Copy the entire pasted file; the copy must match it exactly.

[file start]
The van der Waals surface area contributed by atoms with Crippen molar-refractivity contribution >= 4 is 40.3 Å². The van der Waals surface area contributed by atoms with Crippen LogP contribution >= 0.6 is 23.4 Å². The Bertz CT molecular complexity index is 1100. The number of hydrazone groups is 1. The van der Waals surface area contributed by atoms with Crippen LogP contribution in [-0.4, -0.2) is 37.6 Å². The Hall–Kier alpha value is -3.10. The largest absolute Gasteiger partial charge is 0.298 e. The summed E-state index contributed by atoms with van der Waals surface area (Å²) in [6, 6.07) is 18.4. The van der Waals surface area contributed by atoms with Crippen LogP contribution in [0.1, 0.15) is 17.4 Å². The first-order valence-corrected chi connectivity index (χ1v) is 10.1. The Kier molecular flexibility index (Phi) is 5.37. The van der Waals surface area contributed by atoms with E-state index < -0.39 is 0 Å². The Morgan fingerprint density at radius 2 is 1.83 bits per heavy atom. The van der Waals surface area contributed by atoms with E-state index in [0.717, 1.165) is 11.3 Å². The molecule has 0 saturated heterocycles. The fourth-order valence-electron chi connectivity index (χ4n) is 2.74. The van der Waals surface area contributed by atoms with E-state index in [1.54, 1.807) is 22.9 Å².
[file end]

The van der Waals surface area contributed by atoms with Crippen molar-refractivity contribution >= 4 is 40.3 Å². The van der Waals surface area contributed by atoms with Crippen LogP contribution >= 0.6 is 23.4 Å². The Bertz CT molecular complexity index is 1100. The number of hydrazone groups is 1. The van der Waals surface area contributed by atoms with Crippen LogP contribution in [-0.4, -0.2) is 37.6 Å². The Hall–Kier alpha value is -3.10. The largest absolute Gasteiger partial charge is 0.298 e. The summed E-state index contributed by atoms with van der Waals surface area (Å²) in [6, 6.07) is 18.4. The van der Waals surface area contributed by atoms with Crippen LogP contribution in [0.1, 0.15) is 17.4 Å². The first-order valence-corrected chi connectivity index (χ1v) is 10.1. The Kier molecular flexibility index (Phi) is 5.37. The van der Waals surface area contributed by atoms with E-state index < -0.39 is 0 Å². The Morgan fingerprint density at radius 2 is 1.83 bits per heavy atom. The van der Waals surface area contributed by atoms with E-state index in [0.717, 1.165) is 11.3 Å². The molecule has 0 saturated heterocycles. The fourth-order valence-electron chi connectivity index (χ4n) is 2.74. The van der Waals surface area contributed by atoms with E-state index in [1.54, 1.807) is 22.9 Å².